You will need to enable the exceptions on both the machine you are trying to access (the Server) and the machine you are accessing from (the Client). You can do so with the following command in an elevated Command Prompt or PowerShell:

netsh advfirewall firewall set rule group="Remote Volume Management" new enable=yes

netsh advfirewall firewall set rule group="Remote Volume Management" new enable=yes
Note: My client machine updated 6 rules, but my server only updated 3 rules (as seen in the next screenshot.

On the Server, you can check if all the appropriate exceptions are enabled with the following PowerShell command:

Get-NetFirewallRule | Where { $_.DisplayGroup -Eq "Remote Volume Management" } | Format-Table

Make sure that all three items are enabled (True). If they are not, try running the netsh command again. Also, make sure that the VDS service is running on the Server. It is also a good idea to set the VDS service to start automatically.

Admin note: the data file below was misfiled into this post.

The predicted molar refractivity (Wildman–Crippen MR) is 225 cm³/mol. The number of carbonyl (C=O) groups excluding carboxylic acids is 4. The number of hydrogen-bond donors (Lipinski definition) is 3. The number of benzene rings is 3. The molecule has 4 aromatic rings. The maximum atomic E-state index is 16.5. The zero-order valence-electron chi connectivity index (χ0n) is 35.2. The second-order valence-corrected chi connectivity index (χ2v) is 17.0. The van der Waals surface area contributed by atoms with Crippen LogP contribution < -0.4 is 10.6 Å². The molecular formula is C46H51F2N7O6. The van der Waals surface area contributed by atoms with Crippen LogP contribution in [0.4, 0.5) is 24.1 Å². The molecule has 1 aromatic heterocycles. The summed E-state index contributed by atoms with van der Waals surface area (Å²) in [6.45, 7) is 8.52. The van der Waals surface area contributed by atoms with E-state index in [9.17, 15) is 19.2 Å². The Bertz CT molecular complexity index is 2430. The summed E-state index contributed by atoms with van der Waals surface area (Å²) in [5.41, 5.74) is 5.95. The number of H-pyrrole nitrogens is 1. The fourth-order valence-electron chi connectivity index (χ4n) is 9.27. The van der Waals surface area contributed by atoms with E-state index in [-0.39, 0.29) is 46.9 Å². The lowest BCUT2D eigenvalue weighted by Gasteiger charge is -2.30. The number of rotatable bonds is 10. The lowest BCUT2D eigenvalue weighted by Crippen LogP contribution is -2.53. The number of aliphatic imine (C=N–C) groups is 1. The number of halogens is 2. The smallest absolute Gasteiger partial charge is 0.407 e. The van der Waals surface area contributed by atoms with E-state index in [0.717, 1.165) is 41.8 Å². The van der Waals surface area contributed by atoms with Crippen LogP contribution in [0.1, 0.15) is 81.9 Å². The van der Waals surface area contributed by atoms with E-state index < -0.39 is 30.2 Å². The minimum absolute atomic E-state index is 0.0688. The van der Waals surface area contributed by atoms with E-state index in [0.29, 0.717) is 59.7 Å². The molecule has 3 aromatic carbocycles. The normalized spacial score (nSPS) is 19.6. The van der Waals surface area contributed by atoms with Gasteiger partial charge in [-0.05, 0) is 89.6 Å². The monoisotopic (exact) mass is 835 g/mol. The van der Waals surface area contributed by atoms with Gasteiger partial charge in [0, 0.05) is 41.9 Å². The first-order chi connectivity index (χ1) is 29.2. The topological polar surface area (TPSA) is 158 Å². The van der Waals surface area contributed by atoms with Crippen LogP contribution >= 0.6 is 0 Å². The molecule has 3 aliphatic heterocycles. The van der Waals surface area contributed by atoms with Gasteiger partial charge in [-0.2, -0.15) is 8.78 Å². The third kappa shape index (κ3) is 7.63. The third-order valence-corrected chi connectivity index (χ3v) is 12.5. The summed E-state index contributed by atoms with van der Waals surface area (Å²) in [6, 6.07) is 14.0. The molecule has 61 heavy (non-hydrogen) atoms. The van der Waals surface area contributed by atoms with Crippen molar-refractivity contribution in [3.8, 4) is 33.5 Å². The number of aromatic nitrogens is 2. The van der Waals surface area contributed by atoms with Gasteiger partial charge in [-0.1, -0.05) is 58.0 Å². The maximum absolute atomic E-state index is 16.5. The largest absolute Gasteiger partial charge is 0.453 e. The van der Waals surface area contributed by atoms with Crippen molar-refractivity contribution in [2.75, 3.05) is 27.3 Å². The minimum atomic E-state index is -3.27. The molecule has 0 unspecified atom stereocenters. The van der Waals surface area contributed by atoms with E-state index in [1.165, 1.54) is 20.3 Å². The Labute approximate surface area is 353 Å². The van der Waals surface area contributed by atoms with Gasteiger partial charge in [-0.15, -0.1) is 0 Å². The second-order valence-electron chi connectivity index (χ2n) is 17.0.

Enable-NetFirewallRule -DisplayGroup "Remote Volume Management"

You can also try the commands recommended by Microsoft. They do the same thing as the netsh command above. If you want to see the individual exceptions that are updated, you can run it with the -verbose flag as I did in the screenshot.

Enable-NetFirewallRule -DisplayGroup "Remote Volume Management"

I hope these commands help you manage your Server Core installation.

Reset the Windows Administrator Password

Windows 7 logon screen in a museum exhibition

Every IT technician has run into a situation where they no longer have Local Admin access to a workstation. When it happens, you’ll rarely have a Windows CD nearby to reset the password. That’s where the Offline Windows Password and Registry Editor comes to save the day.

A good technician should never show up on-site without this package in their toolbox. Just download the package, copy it to a USB, and boot from the USB. A copy of the tool is hosted on our site. The original instructions are below:

  1. Get the machine to boot from the CD or USB drive.
  2. Load drivers (usually automatic, but possible to run manual select)
  3. Disk select, tell which disk contains the Windows system. Optionally you will have to load drivers.
  4. PATH select, where on the disk is the system? (now usually automatic)
  5. File select, which parts of registry to load, based on what you want to do.
  6. Password reset or other registry edit.
  7. Write back to disk (you will be asked)

Users should first review the documentation and FAQ before using this tool, but this is the easiest tool we’ve found in our experience. It is also available on CD, for anyone who may not have the option of booting from a USB.